In mid-October, Dalton McGuinty did the unexpected. Facing mounting pressure from the Opposition over the latest political scandal, he prorogued the legislature and announced he was stepping down after only a year into his third straight term as premier.
McGuinty said suspending Parliament would allow the government to negotiate wage-freeze agreements with its public-sector workers and hold talks with the Opposition on those deals without the “heightened rancour of politics.”
Finance Minister Dwight Duncan had said, only hours earlier, that balancing the budget in 2017-18 depended on freezing those wages.
Experts say prorogation did nothing for the government except get McGuinty out of a jam after his minority government faced a second contempt motion over the cancellation of two GTA power plants that it says cost taxpayers at least $230 million. The Opposition says it was upwards of $1.3 billion.
“It has not advantaged him at all in negotiating with the teachers,” said Patrice Dutil, a professor of politics and public administration at Ryerson University. “The teachers are now on strike and the premier will be out the door without an agreement.”
Escalating teacher unrest
As students returned to school in September, the McGuinty government, with the help of the Progressive Conservatives, passed Bill 115 which imposes a two-year wage freeze on teachers, reduces benefits and bans strikes or lockouts.
The McGuinty government said the bill was necessary to rein in a $14.4 billion deficit while at the same time maintaining its full-day kindergarten program. It was also a precautionary measure in case the teachers unions and local boards couldn’t reach an agreement by the Dec. 31 deadline.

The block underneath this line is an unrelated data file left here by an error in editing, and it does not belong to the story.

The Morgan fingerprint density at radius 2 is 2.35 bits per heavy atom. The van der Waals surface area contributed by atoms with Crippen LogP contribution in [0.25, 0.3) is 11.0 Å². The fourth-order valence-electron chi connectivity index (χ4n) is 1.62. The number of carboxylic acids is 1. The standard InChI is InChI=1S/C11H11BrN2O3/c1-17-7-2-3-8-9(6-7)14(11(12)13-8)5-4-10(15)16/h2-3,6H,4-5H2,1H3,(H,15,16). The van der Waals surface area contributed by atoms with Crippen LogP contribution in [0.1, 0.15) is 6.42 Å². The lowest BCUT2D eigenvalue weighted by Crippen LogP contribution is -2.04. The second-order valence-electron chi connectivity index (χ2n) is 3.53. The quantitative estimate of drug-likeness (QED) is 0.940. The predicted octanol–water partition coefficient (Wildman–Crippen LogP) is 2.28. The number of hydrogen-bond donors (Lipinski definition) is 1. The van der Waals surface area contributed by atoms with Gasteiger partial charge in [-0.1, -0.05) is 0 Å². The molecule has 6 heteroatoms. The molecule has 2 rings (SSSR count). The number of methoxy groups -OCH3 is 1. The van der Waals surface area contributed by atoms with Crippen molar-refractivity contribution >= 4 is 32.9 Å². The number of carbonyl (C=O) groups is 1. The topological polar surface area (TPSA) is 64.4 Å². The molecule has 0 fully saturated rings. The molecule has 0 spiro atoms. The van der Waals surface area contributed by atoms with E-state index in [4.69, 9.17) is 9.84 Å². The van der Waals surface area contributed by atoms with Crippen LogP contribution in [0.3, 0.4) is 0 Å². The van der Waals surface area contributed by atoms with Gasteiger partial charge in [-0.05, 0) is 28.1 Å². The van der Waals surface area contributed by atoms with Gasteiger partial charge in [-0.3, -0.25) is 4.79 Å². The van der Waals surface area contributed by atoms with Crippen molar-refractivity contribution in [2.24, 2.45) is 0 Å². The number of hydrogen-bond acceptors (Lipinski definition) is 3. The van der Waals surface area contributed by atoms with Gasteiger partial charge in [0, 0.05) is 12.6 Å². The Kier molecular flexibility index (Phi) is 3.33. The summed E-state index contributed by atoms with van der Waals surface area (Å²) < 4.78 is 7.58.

After Bill 115 passed on Sept. 11, the Elementary Teachers’ Federation of Ontario (ETFO) and the Ontario Secondary School Teachers’ Federation (OSSTF) urged members to “pause” their involvement in extracurricular activities, such as coaching sports and running after-school clubs, and to stop attending weekly admin meetings.
A month later, four unions representing teachers and educational support workers launched a legal challenge to fight the bill, arguing it was unconstitutional and violated workers’ rights. They demanded the government repeal the law.
Other boycotting measures ensued including a union directive for elementary teachers to only write the bare minimum on progress reports. Nothing seemed off limits. A Remembrance Day service at a school in Scarborough was cancelled when not enough teachers were willing to supervise the assembly preparations. Some schools even cancelled Christmas concerts as the labour dispute escalated.
In late November, ETFO president Sam Hammond said talks were at a standstill and that the next move would be to hit the picket lines in December. Parents were given 72 hours’ notice.
Education Minister Laurel Broten said she would allow the teachers their job action because they were only one-day strikes but threatened to use the powers in Bill 115 to end them if they went longer.